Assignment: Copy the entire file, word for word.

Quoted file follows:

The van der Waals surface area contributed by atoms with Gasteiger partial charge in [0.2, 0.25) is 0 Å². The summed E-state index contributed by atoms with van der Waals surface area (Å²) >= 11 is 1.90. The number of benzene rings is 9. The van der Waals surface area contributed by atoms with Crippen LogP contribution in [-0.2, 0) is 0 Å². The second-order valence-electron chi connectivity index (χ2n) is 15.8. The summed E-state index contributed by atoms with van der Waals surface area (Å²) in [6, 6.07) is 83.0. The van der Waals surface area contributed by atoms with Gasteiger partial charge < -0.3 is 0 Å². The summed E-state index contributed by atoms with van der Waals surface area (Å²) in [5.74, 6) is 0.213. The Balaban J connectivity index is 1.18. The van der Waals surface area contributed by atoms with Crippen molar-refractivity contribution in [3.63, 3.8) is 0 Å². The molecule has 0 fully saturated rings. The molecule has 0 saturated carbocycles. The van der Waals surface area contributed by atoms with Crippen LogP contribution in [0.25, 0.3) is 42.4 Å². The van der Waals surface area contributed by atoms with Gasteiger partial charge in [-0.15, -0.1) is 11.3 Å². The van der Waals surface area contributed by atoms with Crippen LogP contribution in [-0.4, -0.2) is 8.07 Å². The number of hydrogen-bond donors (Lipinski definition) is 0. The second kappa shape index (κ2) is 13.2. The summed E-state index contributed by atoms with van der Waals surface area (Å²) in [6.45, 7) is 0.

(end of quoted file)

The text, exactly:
The van der Waals surface area contributed by atoms with Gasteiger partial charge in [0.2, 0.25) is 0 Å². The summed E-state index contributed by atoms with van der Waals surface area (Å²) >= 11 is 1.90. The number of benzene rings is 9. The van der Waals surface area contributed by atoms with Crippen LogP contribution in [-0.2, 0) is 0 Å². The second-order valence-electron chi connectivity index (χ2n) is 15.8. The summed E-state index contributed by atoms with van der Waals surface area (Å²) in [6, 6.07) is 83.0. The van der Waals surface area contributed by atoms with Gasteiger partial charge < -0.3 is 0 Å². The summed E-state index contributed by atoms with van der Waals surface area (Å²) in [5.74, 6) is 0.213. The Balaban J connectivity index is 1.18. The van der Waals surface area contributed by atoms with Crippen molar-refractivity contribution in [3.63, 3.8) is 0 Å². The molecule has 0 fully saturated rings. The molecule has 0 saturated carbocycles. The van der Waals surface area contributed by atoms with Crippen LogP contribution in [0.25, 0.3) is 42.4 Å². The van der Waals surface area contributed by atoms with Gasteiger partial charge in [-0.15, -0.1) is 11.3 Å². The van der Waals surface area contributed by atoms with Crippen LogP contribution in [-0.4, -0.2) is 8.07 Å². The number of hydrogen-bond donors (Lipinski definition) is 0. The second kappa shape index (κ2) is 13.2. The summed E-state index contributed by atoms with van der Waals surface area (Å²) in [6.45, 7) is 0.